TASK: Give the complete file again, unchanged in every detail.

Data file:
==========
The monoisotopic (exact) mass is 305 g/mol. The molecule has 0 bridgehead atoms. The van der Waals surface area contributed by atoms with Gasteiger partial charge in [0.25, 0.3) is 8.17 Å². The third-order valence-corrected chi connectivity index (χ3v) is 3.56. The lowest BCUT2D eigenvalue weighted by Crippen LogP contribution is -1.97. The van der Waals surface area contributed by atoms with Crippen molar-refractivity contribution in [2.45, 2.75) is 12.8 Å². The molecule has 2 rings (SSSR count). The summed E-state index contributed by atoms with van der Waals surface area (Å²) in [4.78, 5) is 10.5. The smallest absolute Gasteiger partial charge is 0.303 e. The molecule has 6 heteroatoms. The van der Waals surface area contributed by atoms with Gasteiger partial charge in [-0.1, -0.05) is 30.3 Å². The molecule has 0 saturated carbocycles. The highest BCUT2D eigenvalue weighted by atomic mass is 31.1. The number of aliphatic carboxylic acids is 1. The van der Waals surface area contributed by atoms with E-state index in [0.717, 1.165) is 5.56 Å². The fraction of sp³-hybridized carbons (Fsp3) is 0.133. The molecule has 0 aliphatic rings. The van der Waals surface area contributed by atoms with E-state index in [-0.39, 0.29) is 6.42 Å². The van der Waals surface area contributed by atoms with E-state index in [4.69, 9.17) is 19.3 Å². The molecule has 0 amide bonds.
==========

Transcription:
The monoisotopic (exact) mass is 305 g/mol. The molecule has 0 bridgehead atoms. The van der Waals surface area contributed by atoms with Gasteiger partial charge in [0.25, 0.3) is 8.17 Å². The third-order valence-corrected chi connectivity index (χ3v) is 3.56. The lowest BCUT2D eigenvalue weighted by Crippen LogP contribution is -1.97. The van der Waals surface area contributed by atoms with Crippen molar-refractivity contribution in [2.45, 2.75) is 12.8 Å². The molecule has 2 rings (SSSR count). The summed E-state index contributed by atoms with van der Waals surface area (Å²) in [4.78, 5) is 10.5. The smallest absolute Gasteiger partial charge is 0.303 e. The molecule has 6 heteroatoms. The van der Waals surface area contributed by atoms with Gasteiger partial charge in [-0.1, -0.05) is 30.3 Å². The molecule has 0 saturated carbocycles. The highest BCUT2D eigenvalue weighted by atomic mass is 31.1. The number of aliphatic carboxylic acids is 1. The van der Waals surface area contributed by atoms with E-state index in [0.717, 1.165) is 5.56 Å². The fraction of sp³-hybridized carbons (Fsp3) is 0.133. The molecule has 0 aliphatic rings. The van der Waals surface area contributed by atoms with E-state index in [-0.39, 0.29) is 6.42 Å². The van der Waals surface area contributed by atoms with E-state index in [4.69, 9.17) is 19.3 Å². The molecule has 0 amide bonds.